But the Lord said to Ananias, “He needs you, and I need him.” It is clear Ananias’ conversion has really taken when he lays his hands on Saul and calls him “brother.” The enemy, the alien, he now understands, is a part of God’s family.

That’s the kind of conversion that we need to be praying for. “Turn or burn,” Mr. Davis said, and we react negatively; but we do believe in conversion, don’t we? I hope we believe that in the twenty-first century, as well as in the first century, God is still about the business of transforming minds and hearts into the mind and heart of Christ. New insights are possible about the true nature of brotherhood and sisterhood. Surprising changes come to pass through the power of the Spirit of the Living God.

Last fall, at Columbia Seminary, I participated in a seminar with Douglas John Hall, who expresses so well the ground of our hope:

God, graciously and apart from all deserving, offers us a future that our own past does not warrant. God’s future breaks, continuously, the dread patterns of cause and effect in which, both personally and corporately we languish. The hope that is God’s gift to faith is therefore precisely hope, not sight, not inevitability. It must be grasped and implemented by all who glimpse possibilities for what is new.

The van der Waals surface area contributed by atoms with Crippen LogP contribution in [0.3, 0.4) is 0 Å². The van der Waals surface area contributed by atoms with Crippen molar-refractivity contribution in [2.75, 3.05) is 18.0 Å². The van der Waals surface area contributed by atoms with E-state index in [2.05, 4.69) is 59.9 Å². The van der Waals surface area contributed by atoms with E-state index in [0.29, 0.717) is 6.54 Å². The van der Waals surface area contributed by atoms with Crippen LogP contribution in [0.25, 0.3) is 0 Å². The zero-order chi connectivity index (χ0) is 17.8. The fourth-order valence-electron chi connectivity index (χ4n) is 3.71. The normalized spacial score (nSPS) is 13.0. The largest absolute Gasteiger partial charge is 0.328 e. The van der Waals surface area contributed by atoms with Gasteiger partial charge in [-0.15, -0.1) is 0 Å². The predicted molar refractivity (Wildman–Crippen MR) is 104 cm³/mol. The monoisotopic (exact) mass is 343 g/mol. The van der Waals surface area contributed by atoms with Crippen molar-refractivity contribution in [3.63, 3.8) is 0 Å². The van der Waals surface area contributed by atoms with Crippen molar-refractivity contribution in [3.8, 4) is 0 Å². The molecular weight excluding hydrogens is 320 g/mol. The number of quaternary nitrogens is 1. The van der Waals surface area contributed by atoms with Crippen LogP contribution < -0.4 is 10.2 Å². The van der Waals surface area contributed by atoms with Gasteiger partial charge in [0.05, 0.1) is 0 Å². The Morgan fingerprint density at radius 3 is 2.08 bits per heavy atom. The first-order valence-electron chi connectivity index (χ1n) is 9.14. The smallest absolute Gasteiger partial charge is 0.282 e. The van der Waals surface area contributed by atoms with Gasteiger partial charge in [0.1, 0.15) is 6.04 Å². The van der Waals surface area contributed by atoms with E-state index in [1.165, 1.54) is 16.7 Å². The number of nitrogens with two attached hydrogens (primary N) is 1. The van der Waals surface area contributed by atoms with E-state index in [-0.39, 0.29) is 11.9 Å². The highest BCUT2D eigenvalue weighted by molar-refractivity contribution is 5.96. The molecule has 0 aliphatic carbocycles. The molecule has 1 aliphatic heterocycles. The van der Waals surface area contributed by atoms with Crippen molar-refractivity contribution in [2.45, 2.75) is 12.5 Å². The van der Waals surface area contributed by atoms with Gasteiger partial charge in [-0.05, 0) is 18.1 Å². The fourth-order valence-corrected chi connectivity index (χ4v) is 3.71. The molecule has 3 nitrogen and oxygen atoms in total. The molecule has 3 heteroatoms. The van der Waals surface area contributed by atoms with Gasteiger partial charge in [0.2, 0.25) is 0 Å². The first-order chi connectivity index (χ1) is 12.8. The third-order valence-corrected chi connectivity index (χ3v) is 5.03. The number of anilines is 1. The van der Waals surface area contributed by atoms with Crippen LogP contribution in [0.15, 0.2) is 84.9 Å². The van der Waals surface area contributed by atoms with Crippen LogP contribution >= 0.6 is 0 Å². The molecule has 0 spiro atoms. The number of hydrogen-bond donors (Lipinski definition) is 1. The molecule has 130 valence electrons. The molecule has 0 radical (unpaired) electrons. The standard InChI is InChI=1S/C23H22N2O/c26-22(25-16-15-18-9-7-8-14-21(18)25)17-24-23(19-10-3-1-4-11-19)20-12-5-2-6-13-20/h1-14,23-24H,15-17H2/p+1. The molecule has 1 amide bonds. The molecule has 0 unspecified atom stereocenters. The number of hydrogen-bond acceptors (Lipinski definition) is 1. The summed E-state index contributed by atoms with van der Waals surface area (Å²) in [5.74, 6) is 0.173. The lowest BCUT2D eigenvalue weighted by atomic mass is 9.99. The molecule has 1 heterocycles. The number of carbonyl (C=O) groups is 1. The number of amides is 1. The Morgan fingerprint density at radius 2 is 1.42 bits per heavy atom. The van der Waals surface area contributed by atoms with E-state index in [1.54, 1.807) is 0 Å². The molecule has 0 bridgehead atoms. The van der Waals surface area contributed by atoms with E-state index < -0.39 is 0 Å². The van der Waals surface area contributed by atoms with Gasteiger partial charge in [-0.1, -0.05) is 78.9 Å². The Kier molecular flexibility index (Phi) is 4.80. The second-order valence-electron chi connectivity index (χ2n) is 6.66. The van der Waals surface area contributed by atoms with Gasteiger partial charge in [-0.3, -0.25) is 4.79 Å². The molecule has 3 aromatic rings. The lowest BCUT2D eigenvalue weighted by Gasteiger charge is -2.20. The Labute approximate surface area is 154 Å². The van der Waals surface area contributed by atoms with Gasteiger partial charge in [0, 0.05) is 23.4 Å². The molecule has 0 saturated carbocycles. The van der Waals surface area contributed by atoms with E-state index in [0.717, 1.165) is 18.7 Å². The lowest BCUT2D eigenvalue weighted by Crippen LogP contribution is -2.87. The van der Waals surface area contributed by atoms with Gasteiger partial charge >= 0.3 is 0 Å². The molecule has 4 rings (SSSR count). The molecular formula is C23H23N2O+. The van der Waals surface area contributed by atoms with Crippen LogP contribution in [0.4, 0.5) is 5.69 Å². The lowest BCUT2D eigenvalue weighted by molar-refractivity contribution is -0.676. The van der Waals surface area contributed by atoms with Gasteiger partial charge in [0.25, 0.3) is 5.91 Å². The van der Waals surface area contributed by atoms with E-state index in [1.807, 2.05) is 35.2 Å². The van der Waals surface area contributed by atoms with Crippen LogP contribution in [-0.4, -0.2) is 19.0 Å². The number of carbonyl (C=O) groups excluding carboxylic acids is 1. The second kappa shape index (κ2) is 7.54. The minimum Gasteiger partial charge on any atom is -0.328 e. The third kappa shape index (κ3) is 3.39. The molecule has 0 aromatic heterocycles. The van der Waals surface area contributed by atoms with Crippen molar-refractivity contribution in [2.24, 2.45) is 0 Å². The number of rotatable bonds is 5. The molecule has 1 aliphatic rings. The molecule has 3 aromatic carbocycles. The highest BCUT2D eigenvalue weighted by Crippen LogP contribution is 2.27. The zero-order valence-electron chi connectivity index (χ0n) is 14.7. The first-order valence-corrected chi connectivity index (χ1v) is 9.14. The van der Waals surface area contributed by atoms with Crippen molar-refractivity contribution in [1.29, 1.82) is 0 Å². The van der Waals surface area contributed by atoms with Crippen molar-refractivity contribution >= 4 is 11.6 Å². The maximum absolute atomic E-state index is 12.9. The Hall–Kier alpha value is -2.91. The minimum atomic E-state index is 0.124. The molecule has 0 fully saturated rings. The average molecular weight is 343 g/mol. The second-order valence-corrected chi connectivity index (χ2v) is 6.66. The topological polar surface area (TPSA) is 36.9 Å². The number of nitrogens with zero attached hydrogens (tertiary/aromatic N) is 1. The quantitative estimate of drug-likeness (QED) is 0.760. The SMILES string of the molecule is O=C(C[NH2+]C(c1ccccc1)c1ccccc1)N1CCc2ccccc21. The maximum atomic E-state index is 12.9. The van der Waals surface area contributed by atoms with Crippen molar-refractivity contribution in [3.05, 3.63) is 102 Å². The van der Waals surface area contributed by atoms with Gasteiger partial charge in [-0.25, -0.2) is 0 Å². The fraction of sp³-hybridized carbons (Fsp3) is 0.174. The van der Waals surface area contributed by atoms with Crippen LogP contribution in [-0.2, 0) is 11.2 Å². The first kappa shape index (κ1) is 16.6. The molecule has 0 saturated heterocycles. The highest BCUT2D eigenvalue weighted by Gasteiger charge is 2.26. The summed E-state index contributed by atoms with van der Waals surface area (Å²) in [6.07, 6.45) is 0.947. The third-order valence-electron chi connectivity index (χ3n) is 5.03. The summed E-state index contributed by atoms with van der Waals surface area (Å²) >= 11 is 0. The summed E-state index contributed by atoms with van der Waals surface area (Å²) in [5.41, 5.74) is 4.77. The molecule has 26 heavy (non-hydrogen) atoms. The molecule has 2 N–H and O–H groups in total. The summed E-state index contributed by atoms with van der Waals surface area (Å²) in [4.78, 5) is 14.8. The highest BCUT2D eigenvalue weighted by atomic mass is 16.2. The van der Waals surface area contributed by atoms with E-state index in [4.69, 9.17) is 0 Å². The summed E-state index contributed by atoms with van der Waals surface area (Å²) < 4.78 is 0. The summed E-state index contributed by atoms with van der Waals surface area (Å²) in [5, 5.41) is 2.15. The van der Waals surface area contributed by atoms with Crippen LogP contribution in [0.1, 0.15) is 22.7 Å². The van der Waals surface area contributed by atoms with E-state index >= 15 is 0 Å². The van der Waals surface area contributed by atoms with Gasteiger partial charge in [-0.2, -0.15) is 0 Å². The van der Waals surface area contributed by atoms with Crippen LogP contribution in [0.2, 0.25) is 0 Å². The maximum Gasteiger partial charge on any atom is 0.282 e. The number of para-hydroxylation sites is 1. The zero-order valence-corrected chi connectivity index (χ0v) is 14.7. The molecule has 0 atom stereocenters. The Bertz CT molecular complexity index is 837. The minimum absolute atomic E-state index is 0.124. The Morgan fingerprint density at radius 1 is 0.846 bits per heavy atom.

Mr. Davis didn’t have it all wrong. Sooner or later, we must turn: turn from self-righteousness to humility, turn from living behind the fences that are built by human habit and move into the future that the barrier-breaking spirit of God is creating.

Four years ago, when our Session wrestled with the matters that will be before our General Assembly in the next few days, we had a debate that lasted several hours. At the end of the debate, an elder in our church and a prominent leader in our city came up to me and said, “Do you know what I just remembered? I remembered the first Bible verse I ever learned: ‘Be ye kind one to another.'” The Presbyterian Church could do a lot worse this week than to remember our Lord’s profound admonition.